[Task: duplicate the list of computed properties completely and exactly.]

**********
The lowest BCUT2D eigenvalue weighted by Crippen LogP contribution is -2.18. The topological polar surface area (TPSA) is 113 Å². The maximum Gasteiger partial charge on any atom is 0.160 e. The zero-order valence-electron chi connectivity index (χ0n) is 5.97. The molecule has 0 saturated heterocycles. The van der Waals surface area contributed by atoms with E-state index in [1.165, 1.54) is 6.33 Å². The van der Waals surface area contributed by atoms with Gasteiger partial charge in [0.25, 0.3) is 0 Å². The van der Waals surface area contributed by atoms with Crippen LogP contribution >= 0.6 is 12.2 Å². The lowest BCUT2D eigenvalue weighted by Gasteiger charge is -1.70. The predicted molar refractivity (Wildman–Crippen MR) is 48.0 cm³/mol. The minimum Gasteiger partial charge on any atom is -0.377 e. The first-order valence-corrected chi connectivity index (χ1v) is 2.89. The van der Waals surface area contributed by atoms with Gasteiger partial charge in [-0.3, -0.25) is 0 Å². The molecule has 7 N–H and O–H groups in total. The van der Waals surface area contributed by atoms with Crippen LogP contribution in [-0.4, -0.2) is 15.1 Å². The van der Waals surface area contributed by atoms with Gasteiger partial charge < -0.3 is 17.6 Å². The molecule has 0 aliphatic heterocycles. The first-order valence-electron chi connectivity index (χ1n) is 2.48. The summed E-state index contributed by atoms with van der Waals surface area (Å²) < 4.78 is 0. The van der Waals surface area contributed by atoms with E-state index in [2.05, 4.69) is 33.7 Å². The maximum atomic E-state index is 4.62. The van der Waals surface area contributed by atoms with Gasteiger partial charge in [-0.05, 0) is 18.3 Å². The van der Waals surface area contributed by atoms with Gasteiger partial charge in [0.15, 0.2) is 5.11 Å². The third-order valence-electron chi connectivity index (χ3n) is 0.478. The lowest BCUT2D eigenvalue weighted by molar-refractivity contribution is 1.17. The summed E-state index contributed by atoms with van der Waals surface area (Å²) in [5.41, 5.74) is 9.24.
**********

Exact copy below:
The lowest BCUT2D eigenvalue weighted by Crippen LogP contribution is -2.18. The topological polar surface area (TPSA) is 113 Å². The maximum Gasteiger partial charge on any atom is 0.160 e. The zero-order valence-electron chi connectivity index (χ0n) is 5.97. The molecule has 0 saturated heterocycles. The van der Waals surface area contributed by atoms with E-state index in [1.165, 1.54) is 6.33 Å². The van der Waals surface area contributed by atoms with Gasteiger partial charge in [0.25, 0.3) is 0 Å². The van der Waals surface area contributed by atoms with Crippen LogP contribution >= 0.6 is 12.2 Å². The lowest BCUT2D eigenvalue weighted by Gasteiger charge is -1.70. The predicted molar refractivity (Wildman–Crippen MR) is 48.0 cm³/mol. The minimum Gasteiger partial charge on any atom is -0.377 e. The first-order valence-corrected chi connectivity index (χ1v) is 2.89. The van der Waals surface area contributed by atoms with Gasteiger partial charge in [-0.3, -0.25) is 0 Å². The molecule has 7 N–H and O–H groups in total. The van der Waals surface area contributed by atoms with Crippen LogP contribution in [-0.4, -0.2) is 15.1 Å². The van der Waals surface area contributed by atoms with Gasteiger partial charge < -0.3 is 17.6 Å². The molecule has 0 aliphatic heterocycles. The first-order valence-electron chi connectivity index (χ1n) is 2.48. The summed E-state index contributed by atoms with van der Waals surface area (Å²) < 4.78 is 0. The van der Waals surface area contributed by atoms with E-state index in [2.05, 4.69) is 33.7 Å². The maximum atomic E-state index is 4.62. The van der Waals surface area contributed by atoms with Gasteiger partial charge in [-0.05, 0) is 18.3 Å². The van der Waals surface area contributed by atoms with Gasteiger partial charge in [0.15, 0.2) is 5.11 Å². The third-order valence-electron chi connectivity index (χ3n) is 0.478. The lowest BCUT2D eigenvalue weighted by molar-refractivity contribution is 1.17. The summed E-state index contributed by atoms with van der Waals surface area (Å²) in [5.41, 5.74) is 9.24.